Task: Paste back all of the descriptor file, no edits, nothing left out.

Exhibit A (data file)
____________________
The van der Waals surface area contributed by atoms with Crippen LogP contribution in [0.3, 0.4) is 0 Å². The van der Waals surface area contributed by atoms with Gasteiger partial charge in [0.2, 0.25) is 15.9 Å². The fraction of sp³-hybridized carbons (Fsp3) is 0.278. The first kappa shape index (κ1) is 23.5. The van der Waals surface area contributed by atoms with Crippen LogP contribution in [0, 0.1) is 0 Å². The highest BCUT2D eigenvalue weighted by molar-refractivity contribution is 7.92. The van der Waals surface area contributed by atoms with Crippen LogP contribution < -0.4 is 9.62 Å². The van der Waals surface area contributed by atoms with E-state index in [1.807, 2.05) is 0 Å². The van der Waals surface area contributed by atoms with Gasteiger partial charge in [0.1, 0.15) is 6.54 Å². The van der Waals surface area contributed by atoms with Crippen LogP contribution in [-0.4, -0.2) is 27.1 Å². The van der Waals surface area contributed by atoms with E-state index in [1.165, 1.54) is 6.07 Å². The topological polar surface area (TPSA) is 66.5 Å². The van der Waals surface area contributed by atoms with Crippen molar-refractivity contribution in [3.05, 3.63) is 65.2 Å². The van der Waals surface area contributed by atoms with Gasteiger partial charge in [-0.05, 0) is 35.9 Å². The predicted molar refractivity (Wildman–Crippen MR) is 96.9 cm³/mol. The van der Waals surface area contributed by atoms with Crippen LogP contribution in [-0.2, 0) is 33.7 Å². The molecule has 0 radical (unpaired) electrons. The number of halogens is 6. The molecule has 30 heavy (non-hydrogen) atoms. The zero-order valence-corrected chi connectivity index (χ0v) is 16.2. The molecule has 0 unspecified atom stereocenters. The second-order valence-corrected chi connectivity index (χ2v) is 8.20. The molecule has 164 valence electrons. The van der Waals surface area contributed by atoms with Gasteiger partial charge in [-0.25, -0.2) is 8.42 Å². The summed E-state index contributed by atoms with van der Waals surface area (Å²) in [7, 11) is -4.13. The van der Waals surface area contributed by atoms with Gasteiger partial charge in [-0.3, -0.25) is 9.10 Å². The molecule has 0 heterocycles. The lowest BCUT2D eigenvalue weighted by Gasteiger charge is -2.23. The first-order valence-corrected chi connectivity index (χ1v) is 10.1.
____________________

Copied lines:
The van der Waals surface area contributed by atoms with Crippen LogP contribution in [0.3, 0.4) is 0 Å². The van der Waals surface area contributed by atoms with Gasteiger partial charge in [0.2, 0.25) is 15.9 Å². The fraction of sp³-hybridized carbons (Fsp3) is 0.278. The first kappa shape index (κ1) is 23.5. The van der Waals surface area contributed by atoms with Crippen LogP contribution in [0, 0.1) is 0 Å². The highest BCUT2D eigenvalue weighted by molar-refractivity contribution is 7.92. The van der Waals surface area contributed by atoms with Crippen LogP contribution < -0.4 is 9.62 Å². The van der Waals surface area contributed by atoms with E-state index in [1.807, 2.05) is 0 Å². The van der Waals surface area contributed by atoms with Gasteiger partial charge in [0.1, 0.15) is 6.54 Å². The van der Waals surface area contributed by atoms with Crippen LogP contribution in [-0.4, -0.2) is 27.1 Å². The van der Waals surface area contributed by atoms with E-state index in [1.165, 1.54) is 6.07 Å². The topological polar surface area (TPSA) is 66.5 Å². The van der Waals surface area contributed by atoms with Crippen molar-refractivity contribution in [3.05, 3.63) is 65.2 Å². The van der Waals surface area contributed by atoms with Gasteiger partial charge in [-0.05, 0) is 35.9 Å². The predicted molar refractivity (Wildman–Crippen MR) is 96.9 cm³/mol. The van der Waals surface area contributed by atoms with Crippen LogP contribution in [-0.2, 0) is 33.7 Å². The molecule has 0 radical (unpaired) electrons. The number of halogens is 6. The molecule has 30 heavy (non-hydrogen) atoms. The zero-order valence-corrected chi connectivity index (χ0v) is 16.2. The molecule has 0 unspecified atom stereocenters. The second-order valence-corrected chi connectivity index (χ2v) is 8.20. The molecule has 164 valence electrons. The van der Waals surface area contributed by atoms with Gasteiger partial charge in [-0.25, -0.2) is 8.42 Å². The summed E-state index contributed by atoms with van der Waals surface area (Å²) in [7, 11) is -4.13. The van der Waals surface area contributed by atoms with Gasteiger partial charge in [-0.3, -0.25) is 9.10 Å². The molecule has 0 heterocycles. The lowest BCUT2D eigenvalue weighted by Gasteiger charge is -2.23. The first-order valence-corrected chi connectivity index (χ1v) is 10.1.